Yellowstone There’s Molten Rock Not Far Below You

As you drive along the north end of Hayden Valley, you’re about as close as the road goes to the Sour Creek dome, one of the two areas in the park that overlie molten rock as close as 2 to 3 miles (3-5 km) below the surface. Even a very modest rise of the Sour Creek dome affects the shorelines of Yellowstone Lake. Raising Hayden Valley raises the lake outlet (the Yellowstone River), which in turn raises the lake level. This is a different phenomenon from the rise in lake level due to sudden spring thaws that cause the Yellowstone River to flood. For a map showing the resurgent domes and for more about the domes, see the Geological History chapter. 10.6/4.8 P Alum Creek bridge. Alum Creek drains some hot springs reached by the Mary Mountain Trail. Though the water may not actually contain alum (potassium aluminum sulfate), which was sometimes used to contract blood vessels, plenty of legends have risen from the belief that it does.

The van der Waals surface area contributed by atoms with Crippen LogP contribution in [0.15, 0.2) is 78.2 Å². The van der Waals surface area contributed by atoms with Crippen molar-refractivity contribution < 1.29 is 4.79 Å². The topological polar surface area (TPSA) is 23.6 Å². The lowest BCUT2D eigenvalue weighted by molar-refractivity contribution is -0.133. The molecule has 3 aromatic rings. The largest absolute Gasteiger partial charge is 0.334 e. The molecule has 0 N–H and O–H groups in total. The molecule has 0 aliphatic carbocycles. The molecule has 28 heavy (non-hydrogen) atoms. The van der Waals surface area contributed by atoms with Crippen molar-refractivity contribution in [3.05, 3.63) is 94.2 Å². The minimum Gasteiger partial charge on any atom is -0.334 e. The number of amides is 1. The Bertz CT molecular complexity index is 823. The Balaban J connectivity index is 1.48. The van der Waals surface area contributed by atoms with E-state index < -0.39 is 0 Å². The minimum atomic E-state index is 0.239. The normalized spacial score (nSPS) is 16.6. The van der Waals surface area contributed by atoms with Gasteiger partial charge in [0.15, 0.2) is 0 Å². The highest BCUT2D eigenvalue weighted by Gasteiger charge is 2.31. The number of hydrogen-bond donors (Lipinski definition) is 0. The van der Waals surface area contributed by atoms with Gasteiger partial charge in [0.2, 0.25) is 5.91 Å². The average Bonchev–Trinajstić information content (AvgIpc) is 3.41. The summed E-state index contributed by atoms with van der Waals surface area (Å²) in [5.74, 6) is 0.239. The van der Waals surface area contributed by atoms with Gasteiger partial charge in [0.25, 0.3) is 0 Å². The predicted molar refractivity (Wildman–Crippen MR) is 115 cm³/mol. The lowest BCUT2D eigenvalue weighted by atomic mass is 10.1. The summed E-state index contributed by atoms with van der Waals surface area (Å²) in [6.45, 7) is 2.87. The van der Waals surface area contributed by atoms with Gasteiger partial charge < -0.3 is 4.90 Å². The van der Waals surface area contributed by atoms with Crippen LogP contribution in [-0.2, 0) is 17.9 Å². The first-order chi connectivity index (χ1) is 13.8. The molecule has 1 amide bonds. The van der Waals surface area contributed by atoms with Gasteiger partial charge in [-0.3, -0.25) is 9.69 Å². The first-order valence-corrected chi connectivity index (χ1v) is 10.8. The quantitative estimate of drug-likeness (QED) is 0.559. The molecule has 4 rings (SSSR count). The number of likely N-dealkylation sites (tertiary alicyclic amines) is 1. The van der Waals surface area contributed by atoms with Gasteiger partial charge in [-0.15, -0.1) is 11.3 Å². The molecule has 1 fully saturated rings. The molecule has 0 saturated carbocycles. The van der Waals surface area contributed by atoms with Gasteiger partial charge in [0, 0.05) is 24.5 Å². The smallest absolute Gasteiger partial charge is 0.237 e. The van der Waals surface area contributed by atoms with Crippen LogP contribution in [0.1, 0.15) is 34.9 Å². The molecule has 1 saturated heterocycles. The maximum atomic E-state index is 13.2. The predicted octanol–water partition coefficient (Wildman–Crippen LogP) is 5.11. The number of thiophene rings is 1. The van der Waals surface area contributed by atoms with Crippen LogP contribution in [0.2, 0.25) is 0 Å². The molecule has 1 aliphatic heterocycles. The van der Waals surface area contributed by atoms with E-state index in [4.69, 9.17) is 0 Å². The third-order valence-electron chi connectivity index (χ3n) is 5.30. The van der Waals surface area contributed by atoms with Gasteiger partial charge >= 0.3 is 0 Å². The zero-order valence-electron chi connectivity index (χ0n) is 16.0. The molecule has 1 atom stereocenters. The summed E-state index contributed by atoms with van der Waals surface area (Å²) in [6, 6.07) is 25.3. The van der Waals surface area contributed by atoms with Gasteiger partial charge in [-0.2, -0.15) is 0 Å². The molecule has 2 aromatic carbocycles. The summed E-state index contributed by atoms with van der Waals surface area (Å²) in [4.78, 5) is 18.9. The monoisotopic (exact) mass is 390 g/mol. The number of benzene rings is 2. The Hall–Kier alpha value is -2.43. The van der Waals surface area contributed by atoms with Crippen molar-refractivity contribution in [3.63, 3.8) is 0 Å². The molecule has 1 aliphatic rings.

Coach drivers were fond of telling tales about how its waters could shrink practically anything such as the one about the guy who, upon riding his horse across the creek, found that the horse’s hooves had shrunk to pinpoints. Another legend had it that water from this creek, when sprinkled on park roads, caused the distances to shrink. Eight miles up Alum Creek, the government’s first attempt to save the buffalo was made in 1895-96, a time when public sentiment was strong for trying to keep the magnificent animal from extinction. The animals were penned up for feeding in winter. Some segments of fence still stand, but no buffalo were actually saved in this effort. Looking south from Alum Creek, you can see the steam from Sulphur Mountain or Crater Hills hot spring and mud pot area. Early tourists who took the Central Plateau route reached this hydrothermal region by a side road. However, the area is no longer open to visitors unless accompanied by a ranger.

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